During a debate on Thursday afternoon, when Republicans gave preliminary approval to a measure that creates a committee whose task is to recommend the nullification of federal laws, Sen. Paula Aboud, D-Tucson, drew up an amendment to also allow her county, Pima, to “secede” from Arizona.
“This was a tongue-in-cheek (move),” Aboud said. “We really want this Legislature to stop embarrassing the rest of Arizona.”
In a statement later, Aboud said this was Democrats’ way of trying to separate from the “fringe element” in the Legislature.
Pima County, in the Southern part of the state, is home to Arizona’s second largest city, Tucson. The county, which has more than 1 million residents, borders with Mexico.
Aboud’s amendment isn’t the first “tongue-in-cheek” legislation Democrats offered.
The day before, Sen. Steve Gallardo, D-Phoenix, asked colleagues to change a bill — whose aim is to allow Arizona to enter into a interstate compact to build and maintain a fence along the U.S.-Mexico border on private property if the landowner consents — to say the governor may not start planning for the construction or begin building until $1.5 billion has been raised through private donations.
The amendment is meant to satirize SB1406, which allows Arizona to develop a mechanism to raise money through private donations for the construction and the maintenance of the border fence. The bill also says the interstate compact must require states to use inmate labor and private contractors for the fence’s construction and maintenance.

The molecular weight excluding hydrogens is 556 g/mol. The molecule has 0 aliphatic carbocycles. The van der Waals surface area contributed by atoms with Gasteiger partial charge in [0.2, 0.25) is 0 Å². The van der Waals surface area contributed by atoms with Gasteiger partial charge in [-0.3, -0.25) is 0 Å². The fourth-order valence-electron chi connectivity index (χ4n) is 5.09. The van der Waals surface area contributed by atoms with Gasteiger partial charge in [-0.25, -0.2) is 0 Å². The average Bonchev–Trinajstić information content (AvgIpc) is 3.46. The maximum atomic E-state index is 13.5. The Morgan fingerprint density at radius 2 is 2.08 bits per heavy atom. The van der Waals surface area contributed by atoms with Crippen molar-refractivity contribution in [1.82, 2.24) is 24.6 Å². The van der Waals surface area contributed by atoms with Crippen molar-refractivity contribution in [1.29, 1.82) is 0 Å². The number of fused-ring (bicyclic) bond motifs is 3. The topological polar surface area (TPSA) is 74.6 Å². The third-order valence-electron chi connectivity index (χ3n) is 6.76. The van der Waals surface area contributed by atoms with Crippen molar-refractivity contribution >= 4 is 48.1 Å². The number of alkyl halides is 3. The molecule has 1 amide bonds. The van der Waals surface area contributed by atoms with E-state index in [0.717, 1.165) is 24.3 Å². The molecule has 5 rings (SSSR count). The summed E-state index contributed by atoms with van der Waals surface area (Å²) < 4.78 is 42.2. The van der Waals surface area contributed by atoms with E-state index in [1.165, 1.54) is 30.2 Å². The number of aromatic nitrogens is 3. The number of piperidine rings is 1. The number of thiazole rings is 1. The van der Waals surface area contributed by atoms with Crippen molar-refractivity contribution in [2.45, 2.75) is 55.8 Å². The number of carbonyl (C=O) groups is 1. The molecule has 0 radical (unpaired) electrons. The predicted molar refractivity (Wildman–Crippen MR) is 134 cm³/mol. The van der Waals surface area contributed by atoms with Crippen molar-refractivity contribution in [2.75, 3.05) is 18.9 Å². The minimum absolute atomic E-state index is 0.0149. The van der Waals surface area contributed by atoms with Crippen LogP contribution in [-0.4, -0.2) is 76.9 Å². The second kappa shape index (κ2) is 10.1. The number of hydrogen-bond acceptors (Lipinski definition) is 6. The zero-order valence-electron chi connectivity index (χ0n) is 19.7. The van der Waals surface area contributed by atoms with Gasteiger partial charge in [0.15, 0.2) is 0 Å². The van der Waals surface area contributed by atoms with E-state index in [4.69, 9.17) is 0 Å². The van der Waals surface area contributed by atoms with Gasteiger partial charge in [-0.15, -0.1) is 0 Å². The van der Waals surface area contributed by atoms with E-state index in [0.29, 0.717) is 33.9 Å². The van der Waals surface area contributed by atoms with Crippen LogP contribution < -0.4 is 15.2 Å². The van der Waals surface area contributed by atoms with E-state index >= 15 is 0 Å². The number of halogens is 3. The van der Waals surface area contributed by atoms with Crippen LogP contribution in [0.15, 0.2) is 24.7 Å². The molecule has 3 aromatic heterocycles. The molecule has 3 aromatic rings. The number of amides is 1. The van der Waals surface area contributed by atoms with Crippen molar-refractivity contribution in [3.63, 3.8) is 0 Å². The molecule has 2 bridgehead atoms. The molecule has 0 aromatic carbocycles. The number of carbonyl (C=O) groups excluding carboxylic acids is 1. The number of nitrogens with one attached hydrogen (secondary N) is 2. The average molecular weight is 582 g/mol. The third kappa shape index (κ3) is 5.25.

Gallardo’s amendment is meant to highlight a point: That it’s unlikely enough money can be raised through private funds to not only build but also maintain a border fence.
The Democratic amendments, as expected, failed.
But the humor, at least, has kept him “awake,” Gallardo said.
“You look at the type of bills. Giving the state the ability to eminent domain federal land? It’s ridiculous,” Gallardo said, referring to another states’ rights measure.
At the top of the Democrats’ complaint is a slew of measures that seeks to defy — or at least send a message of defiance — to the federal government in many areas, including immigration, commerce and the management of endangered species.
Democrats said such bills distract the Legislature from more pressing issues, such as fixing the state budget and aiding the economy, and show that Republicans have a distorted set of priorities. The measures are ultimately futile, they added, arguing the courts will strike them as illegal.
But Republicans countered that the measures are necessary to check federal abuse of authority, which they say has become pervasive. They said federal regulations are costly, and states are better stewards of resources.
Something is wrong with the picture, they argued, when the federal government can regulate what people grow in their backyards, including produce that may end up at a farmers market but never actually cross state lines.
These measures are their way of protesting against federal overreach, they said.